Following the comparative capitalisms (CC) research agenda (Crouch et al. 2009; Hall & Soskice 2001), attempts have been made to grapple with the question of what sort of capitalism has emerged in post-communist economies since 1990 (Knell & Srholec 2007; Lane & Myant 2007). It has been argued that the varieties of capitalism (VoC) conceptual framework in particular is durable and productive in relation to the analysis of Central and Eastern Europe (CEE), although in need of some sensitisation (Feldmann 2006; King 2007). Others have been more trenchant in their criticisms, suggesting that this agenda does not capture the dynamics of economic systems undergoing transformation (Bohle et al. 2007; Lane 2007). Indeed, since the onset of the economic crisis in 2008, Becker and Jager (2012) have suggested that the status of CEE countries, as peripherally financialised economies, is the key factor in explaining why they have experienced the crisis in its most acute form.
Drahokoupil and Myant (2011) have advanced the most sophisticated typology of post-communist economies, which combines forms of integration with the international economy with internal economic, political and institutional forms to generate five types of post-communist economies (see also Drahokoupil & Myant 2013). While this provides a useful inventory, it falls short of providing a theoretical framework with which to explain linkages between the different institutions and their causal link in explaining relative economic performances. While CC and especially VoC approaches have looked for institutional and structural regularities to explain the transformation of and crisis in these economies, this article offers a different perspective. Below, I focus on deeper processes that shape the development and interrelationship of capitalist economies in general, using CEE as an exemplar, from a theoretical perspective of combined and uneven development.
The article begins by elaborating a theory of combined and uneven development that posits an extended view of previous formulations by taking spatiality, labour and institutions more seriously (see also Taylor in this special issue). Drawing on the conceptual framework of combined and uneven development, the subsequent sections give an account of the transformation of and inflection of the crisis in the countries of CEE.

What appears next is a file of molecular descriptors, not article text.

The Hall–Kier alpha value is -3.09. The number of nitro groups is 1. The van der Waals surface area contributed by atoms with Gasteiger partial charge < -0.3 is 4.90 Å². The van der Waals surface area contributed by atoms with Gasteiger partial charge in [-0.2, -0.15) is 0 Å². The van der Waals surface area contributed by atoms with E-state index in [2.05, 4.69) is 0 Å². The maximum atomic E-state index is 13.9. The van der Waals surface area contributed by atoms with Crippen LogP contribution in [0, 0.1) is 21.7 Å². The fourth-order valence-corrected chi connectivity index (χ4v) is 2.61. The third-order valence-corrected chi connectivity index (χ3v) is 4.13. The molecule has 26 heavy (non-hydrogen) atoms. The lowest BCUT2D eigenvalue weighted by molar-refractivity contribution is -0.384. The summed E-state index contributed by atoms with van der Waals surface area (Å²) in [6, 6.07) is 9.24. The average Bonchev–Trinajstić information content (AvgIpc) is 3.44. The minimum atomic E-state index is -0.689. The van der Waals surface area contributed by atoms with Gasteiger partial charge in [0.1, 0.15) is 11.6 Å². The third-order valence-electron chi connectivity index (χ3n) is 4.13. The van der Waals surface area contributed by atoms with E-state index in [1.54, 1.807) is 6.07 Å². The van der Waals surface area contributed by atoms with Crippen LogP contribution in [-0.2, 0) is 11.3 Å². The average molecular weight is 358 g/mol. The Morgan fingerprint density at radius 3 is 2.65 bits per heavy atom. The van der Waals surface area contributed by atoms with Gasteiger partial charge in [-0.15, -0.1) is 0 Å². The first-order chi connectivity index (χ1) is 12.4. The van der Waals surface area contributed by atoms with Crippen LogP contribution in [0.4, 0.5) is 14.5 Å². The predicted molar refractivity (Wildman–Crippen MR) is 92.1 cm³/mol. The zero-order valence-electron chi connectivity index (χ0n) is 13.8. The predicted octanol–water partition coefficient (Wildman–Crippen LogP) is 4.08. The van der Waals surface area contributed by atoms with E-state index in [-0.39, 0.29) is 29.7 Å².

A theory of combined and uneven development
The notion of combined and uneven development has its genesis in Trotsky's History of the Russian Revolution (2008), in which be presented the law of combined development. Smith (2006), however, points to the way in which the analytical propensities of uneven development became trivialised, first because it was deployed to justify very different political positions, and second, because of claims that it could explain 'everything in the world' (2006: 182). Novack (1972), for example, declared it to be 'one of the fundamental laws of human history' and a 'scientific law of the widest application to the historical process' (1972: 82). In 1986, Elster suggested that the theory had not been stated with 'sufficient precision and generality to allow one to assess its power' (1986: 56). However, the debate about combined and uneven development has been the subject of renewed and reinvigorated debate in the 21st century (see Anievas 2010; Dunn & Radice 2006). The incompleteness and ambiguities in Trotsky's and subsequent conceptualisations, coupled with the challenges of advanced capitalism, have left space for a richer and more rigorous development of the theory of combined and uneven development, rooted in the inner workings of capitalism, and which finds its starting point in Marx. The conceptualisation of the theory presented here centres on the following themes: the specific relationship between 'combined' and 'uneven' development, and the extent to which either concept should be privileged; the relationship between spatiality and labour; and institutional architectures. …